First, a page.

- Chicken Stock - Sub water or veggie stock. This dilutes the saltiness of the soy sauce so it doesn't make the dish too salty and stretches the sauce out to cover all the rice and scallops.
- Salt and Pepper - Obvious maybe but this one's important in a recipe with so few ingredients. Give your finished dish a taste and adjust with salt and pepper as needed.
I love scallop fried rice just like this but you can choose to spend a few extra pennies and minutes making it restaurant (and Instagram) worthy if you want.
- Spicy - I love sriracha in this recipe! Drizzle a teaspoon over before adding scallops or serve it on the side at the table.
- Deluxe Asian Flavor - Want to kick this up a notch? Drizzle a teaspoon of sesame oil over just before adding scallops. Once finished, top with a big handful of chopped cilantro (mint and basil also add fresh tasty flavor).
- More Protein - Sprinkle toasted cashews, peanuts or toasted sesame seeds over at the end.
Scallops are best eaten right after cooking. However, if you have leftovers, fried rice with scallops will keep well in the fridge for 1-2 days. To reheat it, give it quick stir-fry in a large pan.
Once prepared and finished this will not keep in the freezer.
FAQs and Expert Tips
Yes! In fact it is best to cook them from frozen instead of thawing them first. West Coast Wild Scallops are the only fishing boat that currently freezes these scallops at sea. This makes these the best tasting swimming scallops you can buy, tasting like they are fresh out of the water!
Pink and Spiny scallops have thin shells so they cook fast from frozen and taste just as good (and sometimes better than) fresh ones. Do not thaw before cooking and there is no need to clean or remove any parts. These are eaten whole just like a clam, mussel or oyster.
If your scallops are glazed in sea water, it is good to rinse it off before adding into a recipe.
Yes. The only exception to cooking from frozen is if you are serving them raw. To serve raw, thaw in your refrigerator, then shuck and serve right away with accompanying sauce. These flash frozen wild scallops are sushi grade.
Pink scallops and spiny scallops are types of swimming scallops on the Pacific coast. They are also sometimes known as singing scallops. These are NOT sea scallops which are larger and sold pre-shucked.
Yes. These pink scallops are wild and the fishery is well managed to prevent over harvesting. The style of fishing gear and method of harvest is sustainable and environmentally friendly. The steel runners of the scallop nets bounce gently along the sea floor keeping the net above bottom and only catching the upward swimming scallops. Larger sea life is easily able to swim away and it leaves the ocean bottom almost undisturbed. West Coast Wild Scallops is a proud partner of the Ocean Wise seafood program and their scallops are recommended as a sustainable choice by Ocean Wise.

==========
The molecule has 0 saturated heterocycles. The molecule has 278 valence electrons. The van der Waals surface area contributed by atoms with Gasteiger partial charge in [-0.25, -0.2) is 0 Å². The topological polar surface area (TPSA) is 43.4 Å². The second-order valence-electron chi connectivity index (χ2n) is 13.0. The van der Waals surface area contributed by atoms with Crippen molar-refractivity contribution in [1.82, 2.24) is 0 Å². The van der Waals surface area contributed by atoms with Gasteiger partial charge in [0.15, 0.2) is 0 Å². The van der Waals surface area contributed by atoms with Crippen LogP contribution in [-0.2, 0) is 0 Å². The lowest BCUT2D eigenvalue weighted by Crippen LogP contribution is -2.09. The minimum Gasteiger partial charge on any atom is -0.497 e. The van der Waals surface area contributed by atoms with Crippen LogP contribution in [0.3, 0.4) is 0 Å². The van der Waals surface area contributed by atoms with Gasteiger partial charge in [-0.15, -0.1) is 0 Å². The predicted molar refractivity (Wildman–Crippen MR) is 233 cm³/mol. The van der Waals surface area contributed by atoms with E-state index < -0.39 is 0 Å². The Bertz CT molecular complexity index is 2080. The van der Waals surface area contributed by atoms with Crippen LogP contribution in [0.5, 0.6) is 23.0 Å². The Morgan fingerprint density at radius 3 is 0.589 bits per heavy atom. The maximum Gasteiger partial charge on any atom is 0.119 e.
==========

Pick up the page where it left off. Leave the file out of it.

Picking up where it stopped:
That's ok, they are still safe to eat! Due to the nature of the fishery, all swimming scallops are safe to eat because they are only caught when they are alive and swimming. This means you don't have to discard any that haven't opened while cooking unlike many other varieties of bivalve shellfish.
Swimming scallops are an affordable delicacy that cook quickly for weeknights but are fancy enough for any weekend dinner. Give them a try if you haven't already and let me know what you think!
Wishing you a delicious day and a wonderful meal,
For more on what I'm cooking up, follow me on Instagram or Facebook and pop over to check our my shop closing out sale at West Coast Kitchen Garden (50% off everything until sold out!!!) You might also like my FREE printable weekly meal planner.
Scallop Fried Rice
- 3 tablespoon Butter
- 2 c Cooked and cooled rice Long grain rice such as jasmine rice
- ½ c Onion, diced
- ½ c Carrot, diced or slivered
- 3 Eggs
- 1.5 lb Swimming Scallops, frozen in shell (approx 4 cups)
- Salt and Pepper to taste
Fried Rice Seasoning
- 1 tablespoon Soy Sauce
- 3 tablespoon Chicken Stock
- 1 clove Garlic, crushed or ½ teaspoon dry powdered garlic
- 1 teaspoon Ginger, fresh grated or ½ teaspoon dry powdered ginger
- ½ c Tomato, diced
- ¾ c Green Onions aka scallions
- Use a large wok or the largest frying pan you have. (More surface area will help keep your rice from getting soggy.) Heat your butter on high until bubbling, then dump your cold rice in and stir to coat the grains in butter. Keep the heat on high and let your rice start to crisp a little. Don't stir too often because you want to achieve crisp bits.
- Once your rice is starting to get a few crispy bits (about 5 minutes), turn heat to medium, add in carrot and onion and stir occasionally. Cook 5 more minutes. Meanwhile crack and beat eggs in a bowl for the next step.
- Next, pour the beaten eggs over and quickly stir to coat the rice.
- Finally, add all the scallops, toss and flatten gently with your spatula once evenly distributed through the rice. Pour the soy mixture over, turn heat back up to high and let cook until scallops are open, approximately 5 minutes.
- Once scallops are open, this fried rice is done. Serve immediately garnishing with fresh scallions if desired.